Generous support from our partners, volunteers and financial donors has allowed the Los Angeles Regional Food Bank to respond to one of the most dramatic increases in food insecurity that we’ve seen. The pandemic has forced us to continuously shift our lives due to an engrossing pandemic and an ongoing recovery effort. While the pandemic has impacted all walks of life, experts report that mothers do most of the needed extra child care and domestic work.
Roughly one million mothers have left the workforce, with Black mothers, Hispanic mothers and single mothers being hit the hardest. We were fortunate to recently meet with one of those single mothers and her young child at a distribution hosted by Los Angeles Regional Food Bank Partner Workforce Development Aging and Community Services (WDACS). Below is their story.
“I come every month to get diapers and sometimes food,” Jacqueline Reyes said while holding her seven-month-old daughter. “The diaper donations have been helping me a lot because literally every 30 minutes, I’m changing her diaper. I’ve been coming every month ever since she was born. I’m a single mother living on my own and the diaper and food assistance has helped cut down costs for me.”
In 2020 alone, the Food Bank distributed 174.6 million pounds of food and product through partner agencies and food assistance programs. The Food Bank also distributes non-food items like diapers. In 2020, 3 million diapers were distributed to 52,000 households through our agency network. According to the National Diaper Bank Network, 1 in 3 US families experience diaper needs.
“I’m extremely thankful and grateful for the support and help. This helps a lot of families, especially low-income families like myself.”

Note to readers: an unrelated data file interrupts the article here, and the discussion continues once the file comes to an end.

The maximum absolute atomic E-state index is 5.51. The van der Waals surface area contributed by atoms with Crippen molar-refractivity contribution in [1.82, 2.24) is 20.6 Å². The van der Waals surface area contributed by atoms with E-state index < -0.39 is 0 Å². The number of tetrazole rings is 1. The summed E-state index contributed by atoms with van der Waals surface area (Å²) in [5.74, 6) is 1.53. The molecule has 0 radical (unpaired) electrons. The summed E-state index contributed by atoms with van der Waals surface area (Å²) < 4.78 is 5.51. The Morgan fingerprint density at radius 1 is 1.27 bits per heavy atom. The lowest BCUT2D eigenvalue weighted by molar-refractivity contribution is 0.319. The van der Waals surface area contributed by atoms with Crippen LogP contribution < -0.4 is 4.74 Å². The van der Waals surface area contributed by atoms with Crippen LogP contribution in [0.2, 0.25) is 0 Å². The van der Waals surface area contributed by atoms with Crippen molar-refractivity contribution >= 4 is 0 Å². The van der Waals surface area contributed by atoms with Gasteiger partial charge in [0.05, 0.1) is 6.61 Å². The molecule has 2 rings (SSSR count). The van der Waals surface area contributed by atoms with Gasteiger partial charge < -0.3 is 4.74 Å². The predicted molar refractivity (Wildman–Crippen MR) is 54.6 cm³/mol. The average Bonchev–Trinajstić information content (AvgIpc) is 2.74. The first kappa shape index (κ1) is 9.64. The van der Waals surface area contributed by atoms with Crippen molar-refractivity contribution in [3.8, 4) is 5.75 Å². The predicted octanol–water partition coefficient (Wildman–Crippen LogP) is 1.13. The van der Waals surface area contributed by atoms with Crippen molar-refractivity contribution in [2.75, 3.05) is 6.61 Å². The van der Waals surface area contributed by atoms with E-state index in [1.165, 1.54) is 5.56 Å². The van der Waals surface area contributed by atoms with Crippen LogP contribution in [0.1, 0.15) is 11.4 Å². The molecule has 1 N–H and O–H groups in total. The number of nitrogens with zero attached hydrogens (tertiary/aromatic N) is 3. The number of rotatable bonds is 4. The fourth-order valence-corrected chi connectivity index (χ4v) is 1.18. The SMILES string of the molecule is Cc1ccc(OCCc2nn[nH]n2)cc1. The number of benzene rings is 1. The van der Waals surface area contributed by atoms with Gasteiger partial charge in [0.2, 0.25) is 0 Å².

According to Pew Research Center, Hispanics have been more susceptible to economic hardship during the pandemic than some other groups. In the same token, Hispanic individuals have been at a higher risk of hospitalization or death from COVID-19 than some other racial and ethnic groups in the US, according to the US Centers for Disease Control and Prevention. The CDC reports these statistics because race and ethnicity can be noteworthy for risk factors such as lack of access to health care and exposure to the virus from jobs that require contact with others.
“At the beginning of the pandemic, I was unemployed for a while but as things slowly reopened, I’ve gradually gotten more hours,” Reyes reveals. “It hurt me financially but it’s been better now.”
Many like Reyes are in the process of getting back on their feet as the economy is still recovering. “The hardest-hit industries in the County include hospitality and tourism; the motion picture and television industry; non-essential retail, such as furniture and clothing stores; personal care services; and arts, entertainment and recreation that includes performing arts, spectator sports, museums, and amusement parks, reports the Los Angeles County Economic Development Corporation. Experts believe that the economic impact will have lasting effects here in LA County.